Treating Hydrocarbon Runoff & Algae Control – SPEL

Under | Posted by Ben Liu

SPEL Floating Treatment Wetland Bendigo Victoria

Location: Bendigo Region, Central Victoria

Customer: Fire-fighting Training Centre

Problems: Hydrocarbon loadings, algae, high TSS

Configuration: A

Products: Treatment Train consisting of a off-Line SPEL Puraceptor & SPEL Floating Wetlands

Puraceptor Inlet/Outlet size: 300mm

Treatment Flow Rate: 30LPS for Puraceptor, whole site for Floating Treatment Wetlands

The Challenge

The site has a closed loop lake that captures all water and the lake was used for fire-fighting training water.

With the nature of the site, the hydrocarbon is used as an accelerant for fire training. The Hydrocarbon was running off site, due to no containment system, and into the lake resulting in a large sheening.

As the site was, there was nothing to contain any hydrocarbon spills if there was a catastrophic failure.

This meant that the facility had to close down the reuse of the lake water and use mains water as an alternative. The catchment is a mixture of unsealed and sealed catchment with high TSS and Hydrocarbon loadings. Due to nutrient buildup from the runoff, algal blooms were experienced.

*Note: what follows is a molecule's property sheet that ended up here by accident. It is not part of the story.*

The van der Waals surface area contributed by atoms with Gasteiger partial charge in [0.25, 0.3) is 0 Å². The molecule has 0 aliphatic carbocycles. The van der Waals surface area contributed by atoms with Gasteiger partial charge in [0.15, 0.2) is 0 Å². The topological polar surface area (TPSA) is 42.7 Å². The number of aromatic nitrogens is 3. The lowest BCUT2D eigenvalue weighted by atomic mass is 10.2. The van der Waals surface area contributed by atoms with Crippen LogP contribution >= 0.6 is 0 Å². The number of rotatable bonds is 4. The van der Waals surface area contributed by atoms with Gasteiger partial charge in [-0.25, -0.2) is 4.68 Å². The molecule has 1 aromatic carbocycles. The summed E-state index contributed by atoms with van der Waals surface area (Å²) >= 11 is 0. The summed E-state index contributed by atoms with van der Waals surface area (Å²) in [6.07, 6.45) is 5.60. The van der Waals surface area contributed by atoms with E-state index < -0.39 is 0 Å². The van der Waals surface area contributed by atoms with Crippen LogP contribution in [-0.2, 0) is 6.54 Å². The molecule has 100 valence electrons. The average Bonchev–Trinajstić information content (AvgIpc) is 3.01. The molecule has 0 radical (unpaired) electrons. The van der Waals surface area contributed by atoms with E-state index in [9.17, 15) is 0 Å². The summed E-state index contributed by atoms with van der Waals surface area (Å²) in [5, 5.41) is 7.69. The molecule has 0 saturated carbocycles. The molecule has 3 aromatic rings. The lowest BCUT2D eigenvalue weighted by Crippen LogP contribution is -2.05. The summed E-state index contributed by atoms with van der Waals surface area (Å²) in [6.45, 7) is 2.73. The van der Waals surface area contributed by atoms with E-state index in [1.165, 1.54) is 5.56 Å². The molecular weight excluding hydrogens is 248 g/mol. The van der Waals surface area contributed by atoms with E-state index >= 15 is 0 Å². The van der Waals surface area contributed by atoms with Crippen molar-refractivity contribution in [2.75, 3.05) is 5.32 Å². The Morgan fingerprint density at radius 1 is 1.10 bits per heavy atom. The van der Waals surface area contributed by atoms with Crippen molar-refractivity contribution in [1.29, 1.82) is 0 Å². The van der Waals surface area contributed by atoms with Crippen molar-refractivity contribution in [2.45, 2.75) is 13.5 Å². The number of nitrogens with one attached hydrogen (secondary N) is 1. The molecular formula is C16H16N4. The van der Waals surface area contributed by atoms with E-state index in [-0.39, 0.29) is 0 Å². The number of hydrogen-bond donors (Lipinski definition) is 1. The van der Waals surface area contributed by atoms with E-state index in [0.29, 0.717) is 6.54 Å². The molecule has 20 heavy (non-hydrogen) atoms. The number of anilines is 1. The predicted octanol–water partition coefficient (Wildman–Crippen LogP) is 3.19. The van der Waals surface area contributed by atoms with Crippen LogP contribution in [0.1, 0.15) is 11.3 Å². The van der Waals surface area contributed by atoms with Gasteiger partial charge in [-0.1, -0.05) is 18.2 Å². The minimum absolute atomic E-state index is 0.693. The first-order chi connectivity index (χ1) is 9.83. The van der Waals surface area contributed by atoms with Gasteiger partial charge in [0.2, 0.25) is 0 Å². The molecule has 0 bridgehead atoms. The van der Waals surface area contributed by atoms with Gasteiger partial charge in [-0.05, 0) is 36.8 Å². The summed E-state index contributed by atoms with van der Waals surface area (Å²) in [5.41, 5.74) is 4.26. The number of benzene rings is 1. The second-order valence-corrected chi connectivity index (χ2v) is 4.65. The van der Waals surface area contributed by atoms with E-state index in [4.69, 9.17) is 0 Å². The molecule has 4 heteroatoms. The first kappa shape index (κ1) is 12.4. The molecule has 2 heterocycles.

Our Solution

The AKS Team (SPEL Victoria & Tasmania) worked with the project team to design and construct a turnkey package.

Due to a limited budget, a staged approach was taken.

By pre-treating all low-flow runoff through the SPEL Puraceptor, then running the water down a rock beached swale prior to entering the lake, the runoff is cleansed from any hydrocarbon spillage in normal rainfall conditions.

Once the water is in the lake, through the use of an aerator, the flow is directed through the floating wetlands.

The Floating Treatment Wetlands are unique in the way that they are not affected by rising and falling water levels; this meant that during summer, the client could draw down the water level more without fear of the system suffering.

The result is that the severe algal blooms are now history and the frogs have returned to the water body for the first time in years.

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